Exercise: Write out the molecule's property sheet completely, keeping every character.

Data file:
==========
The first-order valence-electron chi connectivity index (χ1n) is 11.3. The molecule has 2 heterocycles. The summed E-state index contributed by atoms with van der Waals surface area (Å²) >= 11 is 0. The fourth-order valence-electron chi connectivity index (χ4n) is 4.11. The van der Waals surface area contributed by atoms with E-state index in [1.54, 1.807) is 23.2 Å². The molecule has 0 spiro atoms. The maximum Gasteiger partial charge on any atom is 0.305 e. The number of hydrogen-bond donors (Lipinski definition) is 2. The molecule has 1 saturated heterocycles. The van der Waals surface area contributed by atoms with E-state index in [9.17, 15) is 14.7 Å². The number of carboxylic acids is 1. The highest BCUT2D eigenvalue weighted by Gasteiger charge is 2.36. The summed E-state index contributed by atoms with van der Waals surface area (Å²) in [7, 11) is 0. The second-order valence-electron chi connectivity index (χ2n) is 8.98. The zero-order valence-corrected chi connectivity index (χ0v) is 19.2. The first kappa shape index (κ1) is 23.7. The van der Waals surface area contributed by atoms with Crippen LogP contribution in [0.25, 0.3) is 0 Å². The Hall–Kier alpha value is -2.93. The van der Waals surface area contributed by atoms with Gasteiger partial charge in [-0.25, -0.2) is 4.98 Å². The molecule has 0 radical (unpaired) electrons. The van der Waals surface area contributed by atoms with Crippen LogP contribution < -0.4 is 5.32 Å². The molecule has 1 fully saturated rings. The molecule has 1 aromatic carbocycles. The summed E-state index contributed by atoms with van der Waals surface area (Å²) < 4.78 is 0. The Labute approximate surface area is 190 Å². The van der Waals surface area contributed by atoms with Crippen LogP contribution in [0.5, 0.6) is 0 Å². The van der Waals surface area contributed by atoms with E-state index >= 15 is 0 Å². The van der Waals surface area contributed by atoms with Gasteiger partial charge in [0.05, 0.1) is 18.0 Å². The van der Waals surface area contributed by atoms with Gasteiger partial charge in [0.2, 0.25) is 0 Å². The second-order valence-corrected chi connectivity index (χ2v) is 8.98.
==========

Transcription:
The first-order valence-electron chi connectivity index (χ1n) is 11.3. The molecule has 2 heterocycles. The summed E-state index contributed by atoms with van der Waals surface area (Å²) >= 11 is 0. The fourth-order valence-electron chi connectivity index (χ4n) is 4.11. The van der Waals surface area contributed by atoms with E-state index in [1.54, 1.807) is 23.2 Å². The molecule has 0 spiro atoms. The maximum Gasteiger partial charge on any atom is 0.305 e. The number of hydrogen-bond donors (Lipinski definition) is 2. The molecule has 1 saturated heterocycles. The van der Waals surface area contributed by atoms with E-state index in [9.17, 15) is 14.7 Å². The number of carboxylic acids is 1. The highest BCUT2D eigenvalue weighted by Gasteiger charge is 2.36. The summed E-state index contributed by atoms with van der Waals surface area (Å²) in [7, 11) is 0. The second-order valence-electron chi connectivity index (χ2n) is 8.98. The zero-order valence-corrected chi connectivity index (χ0v) is 19.2. The first kappa shape index (κ1) is 23.7. The van der Waals surface area contributed by atoms with Crippen LogP contribution in [0.25, 0.3) is 0 Å². The Hall–Kier alpha value is -2.93. The van der Waals surface area contributed by atoms with Gasteiger partial charge in [-0.25, -0.2) is 4.98 Å². The molecule has 0 radical (unpaired) electrons. The van der Waals surface area contributed by atoms with Crippen LogP contribution < -0.4 is 5.32 Å². The molecule has 1 fully saturated rings. The molecule has 1 aromatic carbocycles. The summed E-state index contributed by atoms with van der Waals surface area (Å²) < 4.78 is 0. The Labute approximate surface area is 190 Å². The van der Waals surface area contributed by atoms with Crippen LogP contribution in [0.5, 0.6) is 0 Å². The van der Waals surface area contributed by atoms with E-state index >= 15 is 0 Å². The van der Waals surface area contributed by atoms with Gasteiger partial charge in [0.05, 0.1) is 18.0 Å². The van der Waals surface area contributed by atoms with Gasteiger partial charge in [0.2, 0.25) is 0 Å². The second-order valence-corrected chi connectivity index (χ2v) is 8.98.